Ian Vincent awarded British Empire Medal for Services to Croquet

Ian Vincent, president of Nottingham Croquet Club and long standing member of Croquet England, has been awarded the British Empire Medal for Services to Croquet in the New Year Honours List.

“Ian has contributed so much to the running of the sport of croquet for 50 years.  He was Honorary Secretary of Nottingham Croquet Club for 38 years, a member of the Croquet Association’s governing body for 18 years and will be recognised internationally as one of the sports leading referees.  This award is well deserved.  Congratulations.”
Samir Patel, Chairman of Croquet England

Ian Vincent and his Croquet history

Ian Vincent and Nottingham Croquet Club are synonymous. The club is one of the largest in the UK and Ian joined it in 1977. Just a year later he was elected the Hon. Secretary of Nottingham Croquet Club, serving from 1978 to 2016, an impressive record of 38 years which is unlikely to ever be bettered. He guided successive club Chairmen and Presidents through countless agendas, steered the club through constitutional changes, and developed very useful contacts with local authority officials. Upon his retirement he was invited to be the club’s President, a position he still holds, and he remains the club’s ‘fount of all knowledge’. He has continued to provide advice and support to his two successors Hon. Secs. and he has been involved in, and very supportive of, the club’s drive to bring the game to all of Nottingham’s diverse population through its ‘Croquet for All’ programme.

In addition to his continuous and continuing formal service to the club, Ian was also the club’s lawns manager for very many years, liaising with Council ground staff; he has coached at various levels; he trains and examines referees; he has regularly managed tournaments from beginner’s handicap ones to Championships; he has sorted out security problems; and he even does his turn in the kitchen catering for 20+ hungry croquet players!

”I have known Ian for over 30 years and worked closely with him on the committee at Nottingham and on the Executive of the CA. I can’t think of anyone who has given so much to our sport over such a long period of time or is more deserving of national recognition. Many congratulations Ian.”
Beatrice McGlen, Chief Executive Officer of Croquet England

The National Governing Body for croquet is Croquet England and Ian was elected to its Council (The Croquet Association) in 1998. He served as Chairman from 2003 to 2006 and in 2008 he became the Honorary Secretary of the Croquet Association, being re-elected every year since then. Once again he has seen the organisation through constitutional and governance changes; put together many agendas and reports; written up hundreds of minutes; advised, persuaded, cautioned, placated, cajoled etc. He announced that he would not intend to stand for re-election in October 2021 having completed 13 years as Hon. Sec.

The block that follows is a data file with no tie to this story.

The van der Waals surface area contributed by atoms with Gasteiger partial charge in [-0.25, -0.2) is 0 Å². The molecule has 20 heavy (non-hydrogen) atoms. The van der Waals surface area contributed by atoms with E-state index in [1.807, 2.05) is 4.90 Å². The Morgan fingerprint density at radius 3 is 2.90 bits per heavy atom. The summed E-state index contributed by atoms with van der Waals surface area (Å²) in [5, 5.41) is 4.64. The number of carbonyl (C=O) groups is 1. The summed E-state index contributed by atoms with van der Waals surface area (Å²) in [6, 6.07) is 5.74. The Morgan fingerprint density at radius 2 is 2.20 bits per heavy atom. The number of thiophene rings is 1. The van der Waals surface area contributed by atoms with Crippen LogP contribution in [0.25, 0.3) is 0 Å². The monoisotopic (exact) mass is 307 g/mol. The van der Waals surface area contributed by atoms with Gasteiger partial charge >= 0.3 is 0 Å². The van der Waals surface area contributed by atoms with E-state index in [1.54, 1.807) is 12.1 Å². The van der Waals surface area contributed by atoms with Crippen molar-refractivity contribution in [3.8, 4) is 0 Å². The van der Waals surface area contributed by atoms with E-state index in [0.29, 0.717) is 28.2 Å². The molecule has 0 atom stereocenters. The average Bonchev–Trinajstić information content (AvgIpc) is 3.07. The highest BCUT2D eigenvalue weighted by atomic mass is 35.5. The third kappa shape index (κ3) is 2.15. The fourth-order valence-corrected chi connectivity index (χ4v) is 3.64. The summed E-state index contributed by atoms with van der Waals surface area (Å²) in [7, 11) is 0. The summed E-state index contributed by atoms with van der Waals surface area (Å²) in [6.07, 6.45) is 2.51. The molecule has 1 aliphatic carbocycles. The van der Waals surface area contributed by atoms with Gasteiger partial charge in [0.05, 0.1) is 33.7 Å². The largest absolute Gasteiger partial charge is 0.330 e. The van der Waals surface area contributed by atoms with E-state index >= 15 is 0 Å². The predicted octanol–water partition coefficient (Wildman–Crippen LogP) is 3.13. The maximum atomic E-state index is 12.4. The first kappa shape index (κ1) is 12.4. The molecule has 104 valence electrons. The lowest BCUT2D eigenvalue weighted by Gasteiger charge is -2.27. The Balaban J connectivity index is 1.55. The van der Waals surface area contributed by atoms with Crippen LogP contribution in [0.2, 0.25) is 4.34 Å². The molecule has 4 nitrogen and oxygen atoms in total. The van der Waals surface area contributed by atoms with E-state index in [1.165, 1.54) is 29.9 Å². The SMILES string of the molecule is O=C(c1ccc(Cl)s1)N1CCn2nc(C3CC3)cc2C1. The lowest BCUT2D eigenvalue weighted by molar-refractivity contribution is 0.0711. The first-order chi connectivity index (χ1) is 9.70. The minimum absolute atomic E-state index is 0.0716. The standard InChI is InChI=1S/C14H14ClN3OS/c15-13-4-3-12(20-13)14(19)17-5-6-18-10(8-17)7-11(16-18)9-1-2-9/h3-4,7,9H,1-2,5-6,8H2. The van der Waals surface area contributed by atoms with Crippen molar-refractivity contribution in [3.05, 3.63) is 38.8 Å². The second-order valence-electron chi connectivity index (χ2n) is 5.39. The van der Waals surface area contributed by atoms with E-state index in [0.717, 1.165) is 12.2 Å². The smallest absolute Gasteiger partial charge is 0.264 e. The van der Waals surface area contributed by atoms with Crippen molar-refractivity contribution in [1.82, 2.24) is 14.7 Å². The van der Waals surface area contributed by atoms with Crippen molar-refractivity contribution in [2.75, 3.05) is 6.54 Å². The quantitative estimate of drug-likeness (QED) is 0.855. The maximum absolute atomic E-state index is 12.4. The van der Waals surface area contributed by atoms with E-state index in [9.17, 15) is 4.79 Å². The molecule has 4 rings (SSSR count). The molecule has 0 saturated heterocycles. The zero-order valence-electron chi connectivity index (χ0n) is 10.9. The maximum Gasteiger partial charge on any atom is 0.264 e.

On the international scene, Ian has used his many of years of experience as a referee and examining referee, to guide Croquet England and the World Croquet Federation through 20 years of iterations to the internationally accepted Laws of Association Croquet. He has also been involved in producing the Rules for Golf Croquet since 2015 which evolved into the internationally approved 5th edition of GC Rules in 2018. As a respected Championship referee, Ian has officiated at four World Championships held in England between 2015 and 2019 and he has travelled elsewhere, at his own expense, to officiate at the MacRobertson Shield Test Series between USA, GB, Australia and New Zealand.

All of the above achievements involve the administration of croquet at club, national and international level but Ian’s contribution to the sport does not end there:

Ian Vincent’s first degree was taken at Cambridge in Natural Sciences, and he did his doctorate in theoretical chemistry at Sussex. Affectionately known as ‘The Good Doctor’ he moved on to a career in the Cripps Computing Centre at the University of Nottingham. Using these technology skills to benefit croquet, he created the ‘Nottingham Board’ in the 1990s. This provided a forum and mailing list, long before modern social media platforms, by which croquet players around the world could exchange knowledge (and sometimes a lot of argument!), to the wider benefit of the game. He has maintained it for over twenty five years.

His interest in ICT has been put to good use by the Croquet Association with him serving on and chairing many committees and working groups down the years addressing the needs of an organisation constantly trying to keep up with technological change. At Nottingham Club he has recently been seen with a pick axe, digging a trench so that WiFi can be extended from the pavilion to the far end of the lawns.

With this life-time of voluntary service to the sport it is perhaps surprising that Ian has found time to play but he has done so consistently to a high level, figuring in the top 50 players in the UK since 1982.

In summary, Ian has been an outstanding ambassador for the sport of croquet, both domestically and internationally. He has a self-deprecating and modest style and his diplomacy, understanding and appreciation of everyone’s views has earned respect throughout the croquet playing world. He is, without doubt, worthy of an honour.